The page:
Mother Won’t Give Up Until She Finds Justice For Her Son’s Death

Breanna Miccolo clutches her late son’s teddy bear and leaves his room as it existed before he died. (Photo by Stephanie Faughnan)

  BARNEGAT – Her dark eyes shout a story of anger, remorse, and grief. Breanna Micciolo’s son Corey died suddenly on April 2, just a month shy of his seventh birthday.

  Corey, who lived in Barnegat for only a few months, was a first-grade student at the Cecil S. Collins School.

  As she mourns his loss, the 24-year-old mother wants justice to avenge Corey’s wrongful passing.

  It isn’t just that children aren’t supposed to die before their parents. Breanna believes her son’s passing came at the hands of another, basing her feelings on what she claims were repetitive incidences of abuse.

Corey’s mother and grandmother stand in front of a table that now acts as a shrine in his remembrance. (Photo by Stephanie Faughnan)

  Corey Micciolo’s death remains under investigation by the Ocean County Prosecutor’s office. The same law enforcement agency brought charges last week against Christopher John Gregor.

  Gregor, the child’s father, turned himself in to authorities on July 9. Ocean County Jail Records show him in custody for endangering the welfare of a child – and, at least temporarily – held without bail.

  Before his arrest, Gregor had denied these claims on social media and wrote that there will be consequences for sharing false information.

  Breanna fought hard for what she hopes are preliminary charges stemming from a single event in March. She says authorities based their current allegations on video proof of abuse. But, the young mother submits there’s more – and blames the system for failing her son.

  “The first time he visited his father, he came home with a busted lip,” shared Breanna. “I went to the police station, and they called DCPP (NJ Child Protective Services). Chris said he accidentally kicked him in the face when he was going to kick a soccer ball. They (DCPP) closed the case.”

  After a subsequent visit around Halloween 2019, Corey came home with what Breanna thought looked like rug burn. It started at the top of his face and extended down his arms and legs. The young boy also had a slap mark on his face.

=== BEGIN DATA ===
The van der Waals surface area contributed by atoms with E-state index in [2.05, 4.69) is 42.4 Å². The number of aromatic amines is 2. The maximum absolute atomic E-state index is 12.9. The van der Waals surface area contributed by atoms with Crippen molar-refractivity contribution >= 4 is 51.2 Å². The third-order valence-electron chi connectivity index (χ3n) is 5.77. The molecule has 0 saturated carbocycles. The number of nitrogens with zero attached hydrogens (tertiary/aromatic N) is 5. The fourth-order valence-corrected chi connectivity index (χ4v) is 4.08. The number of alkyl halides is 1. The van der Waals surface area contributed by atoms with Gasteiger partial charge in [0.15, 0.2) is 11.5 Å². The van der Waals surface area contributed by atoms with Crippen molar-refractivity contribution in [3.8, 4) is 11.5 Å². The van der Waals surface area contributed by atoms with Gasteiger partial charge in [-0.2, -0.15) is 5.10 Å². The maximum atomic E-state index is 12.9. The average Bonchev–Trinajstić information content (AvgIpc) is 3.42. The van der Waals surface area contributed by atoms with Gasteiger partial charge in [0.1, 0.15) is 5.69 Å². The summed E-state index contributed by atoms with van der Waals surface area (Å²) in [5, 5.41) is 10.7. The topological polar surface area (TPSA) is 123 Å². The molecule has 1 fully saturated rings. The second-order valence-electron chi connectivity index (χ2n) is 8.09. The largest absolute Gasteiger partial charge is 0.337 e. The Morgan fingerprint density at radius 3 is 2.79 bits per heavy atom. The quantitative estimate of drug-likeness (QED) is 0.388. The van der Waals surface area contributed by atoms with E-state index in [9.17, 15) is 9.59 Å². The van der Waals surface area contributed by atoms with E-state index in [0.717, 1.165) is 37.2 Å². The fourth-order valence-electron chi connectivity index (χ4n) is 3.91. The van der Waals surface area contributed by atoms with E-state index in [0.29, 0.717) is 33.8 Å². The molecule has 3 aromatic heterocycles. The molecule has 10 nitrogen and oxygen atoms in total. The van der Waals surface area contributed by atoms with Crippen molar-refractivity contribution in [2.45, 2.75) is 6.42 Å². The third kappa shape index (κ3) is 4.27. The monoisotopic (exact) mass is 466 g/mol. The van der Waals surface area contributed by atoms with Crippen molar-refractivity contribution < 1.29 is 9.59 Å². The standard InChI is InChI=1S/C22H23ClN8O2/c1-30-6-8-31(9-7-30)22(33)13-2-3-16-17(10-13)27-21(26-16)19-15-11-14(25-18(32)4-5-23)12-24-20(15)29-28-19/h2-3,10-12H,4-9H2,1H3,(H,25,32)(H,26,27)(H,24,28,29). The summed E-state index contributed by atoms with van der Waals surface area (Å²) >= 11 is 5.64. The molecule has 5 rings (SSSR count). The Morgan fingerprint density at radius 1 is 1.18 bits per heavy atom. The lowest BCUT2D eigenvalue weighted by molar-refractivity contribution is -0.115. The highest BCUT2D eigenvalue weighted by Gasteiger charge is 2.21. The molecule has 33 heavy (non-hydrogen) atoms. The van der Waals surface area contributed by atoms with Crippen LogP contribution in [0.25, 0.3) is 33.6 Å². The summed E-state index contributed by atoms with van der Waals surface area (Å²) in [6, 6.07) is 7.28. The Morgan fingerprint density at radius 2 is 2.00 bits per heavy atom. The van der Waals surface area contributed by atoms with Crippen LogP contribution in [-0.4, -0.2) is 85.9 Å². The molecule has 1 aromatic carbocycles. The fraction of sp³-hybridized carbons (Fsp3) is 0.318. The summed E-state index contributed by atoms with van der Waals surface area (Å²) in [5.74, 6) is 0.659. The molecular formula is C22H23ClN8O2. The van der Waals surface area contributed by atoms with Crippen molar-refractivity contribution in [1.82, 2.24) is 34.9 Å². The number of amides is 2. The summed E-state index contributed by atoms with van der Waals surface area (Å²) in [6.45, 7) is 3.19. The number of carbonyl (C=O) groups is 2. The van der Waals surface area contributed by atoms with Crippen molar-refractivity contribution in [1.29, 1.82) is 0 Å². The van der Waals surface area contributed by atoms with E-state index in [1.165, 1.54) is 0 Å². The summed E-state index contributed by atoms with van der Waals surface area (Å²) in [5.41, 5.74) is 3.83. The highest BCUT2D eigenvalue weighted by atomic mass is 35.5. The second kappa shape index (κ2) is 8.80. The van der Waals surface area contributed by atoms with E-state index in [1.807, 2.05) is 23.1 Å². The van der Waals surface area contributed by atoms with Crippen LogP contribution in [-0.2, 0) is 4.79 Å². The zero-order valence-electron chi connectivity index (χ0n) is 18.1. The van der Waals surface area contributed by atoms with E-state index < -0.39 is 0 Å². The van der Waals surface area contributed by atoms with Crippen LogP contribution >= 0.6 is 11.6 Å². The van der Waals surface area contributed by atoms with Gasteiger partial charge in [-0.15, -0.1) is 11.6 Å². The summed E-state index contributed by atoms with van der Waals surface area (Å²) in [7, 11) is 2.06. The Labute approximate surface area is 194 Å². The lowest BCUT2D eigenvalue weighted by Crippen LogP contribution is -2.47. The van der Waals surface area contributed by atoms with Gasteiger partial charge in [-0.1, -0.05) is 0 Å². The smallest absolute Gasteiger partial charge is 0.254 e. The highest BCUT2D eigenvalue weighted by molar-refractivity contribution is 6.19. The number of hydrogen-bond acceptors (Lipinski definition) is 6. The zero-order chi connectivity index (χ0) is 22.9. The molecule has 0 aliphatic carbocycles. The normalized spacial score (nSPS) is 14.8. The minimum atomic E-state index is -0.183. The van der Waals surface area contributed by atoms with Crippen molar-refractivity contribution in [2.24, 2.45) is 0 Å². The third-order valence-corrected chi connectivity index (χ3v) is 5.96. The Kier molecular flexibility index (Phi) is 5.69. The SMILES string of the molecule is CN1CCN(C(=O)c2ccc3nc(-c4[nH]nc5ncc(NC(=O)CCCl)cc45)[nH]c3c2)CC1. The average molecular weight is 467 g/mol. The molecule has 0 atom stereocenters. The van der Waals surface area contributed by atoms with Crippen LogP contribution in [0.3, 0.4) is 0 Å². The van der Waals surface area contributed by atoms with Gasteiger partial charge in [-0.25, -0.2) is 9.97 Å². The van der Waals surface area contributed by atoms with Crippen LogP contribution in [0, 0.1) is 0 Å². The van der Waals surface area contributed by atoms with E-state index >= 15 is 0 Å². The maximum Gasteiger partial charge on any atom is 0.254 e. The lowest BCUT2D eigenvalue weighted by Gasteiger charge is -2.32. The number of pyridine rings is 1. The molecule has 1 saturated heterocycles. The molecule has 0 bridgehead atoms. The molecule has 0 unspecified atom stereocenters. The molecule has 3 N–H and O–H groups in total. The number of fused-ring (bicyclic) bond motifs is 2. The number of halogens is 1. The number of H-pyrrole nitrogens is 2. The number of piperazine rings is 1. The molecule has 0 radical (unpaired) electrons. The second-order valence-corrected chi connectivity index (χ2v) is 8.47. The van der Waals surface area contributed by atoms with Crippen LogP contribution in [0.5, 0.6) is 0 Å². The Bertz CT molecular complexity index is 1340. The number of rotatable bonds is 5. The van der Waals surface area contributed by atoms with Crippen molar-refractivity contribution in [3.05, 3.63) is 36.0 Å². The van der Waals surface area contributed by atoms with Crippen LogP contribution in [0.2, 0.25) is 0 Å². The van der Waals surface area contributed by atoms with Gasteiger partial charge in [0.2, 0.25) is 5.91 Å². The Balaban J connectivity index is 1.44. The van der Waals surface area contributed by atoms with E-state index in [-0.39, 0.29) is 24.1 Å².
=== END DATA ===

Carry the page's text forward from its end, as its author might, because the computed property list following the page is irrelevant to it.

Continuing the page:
“Corey told me his father told him he was fat and made him run on the treadmill,” Breanna said. “What looked like rug burns were probably from him falling on the rubber on the treadmill.”

Photo by Stephanie Faughnan

  Breanna reached out to DCPP directly this time and said Gregor admitted to putting their son on the treadmill. The caseworker told him not to do it again – a mandate Gregor appears to have ignored. According to Breanna, the prosecutor’s office based its endangerment charges on an incident captured on video that involved a treadmill in the clubhouse gym where he resided in Barnegat.

  Gregor wasn’t always in Corey’s life or even aware he had a son. Breanna was just 16 when Corey was conceived; Gregor was 21. Paternity tests in approximately 2018 confirmed he was the father.

  Breanna’s mother, Rebecca Micciolo, admitted her share of regrets in pushing her daughter to let Corey know his father. But, at the time, it seemed the right thing to do.

  “When we would pick up Corey from preschool, he would ask why he didn’t have a daddy to pick him up,” Rebecca explained. “I began thinking about how kids make things for their fathers in school, and he didn’t have one. Besides, Corey kept asking and just wanted a dad.”

  Although Breanna says the father complied with child support orders, she recalls Gregor waited almost a year to begin seeing their son. The two went to court, and ultimately Gregor assumed weekday custody of Corey. The father and son initially stayed in Monroe with Gregor’s parents until Gregor moved to Barnegat.

  Meanwhile, Breanna began taking photographs of more unexplained bruising and even bite marks. Fingerprint markings stained Corey’s arms and legs, and he once came home with blood pooling at the bottom of his eyes. Breanna continued to alert the caseworker assigned by state child protective services.

One of the photographs mounted to the refrigerator now has the holy card from Corey’s funeral. (Photo by Stephanie Faughnan)

  “He would tell us that his dad hit him, or he was trying to get away from his dad,” said Breanna. “There was just so much in a little bit of time.”

  “I would tell the caseworker from DCPP that he didn’t want to go with his father,” Breanna continued. “Corey was hiding in closets and crying – kicking and screaming that he didn’t want to go. They told me he had to go anyway.”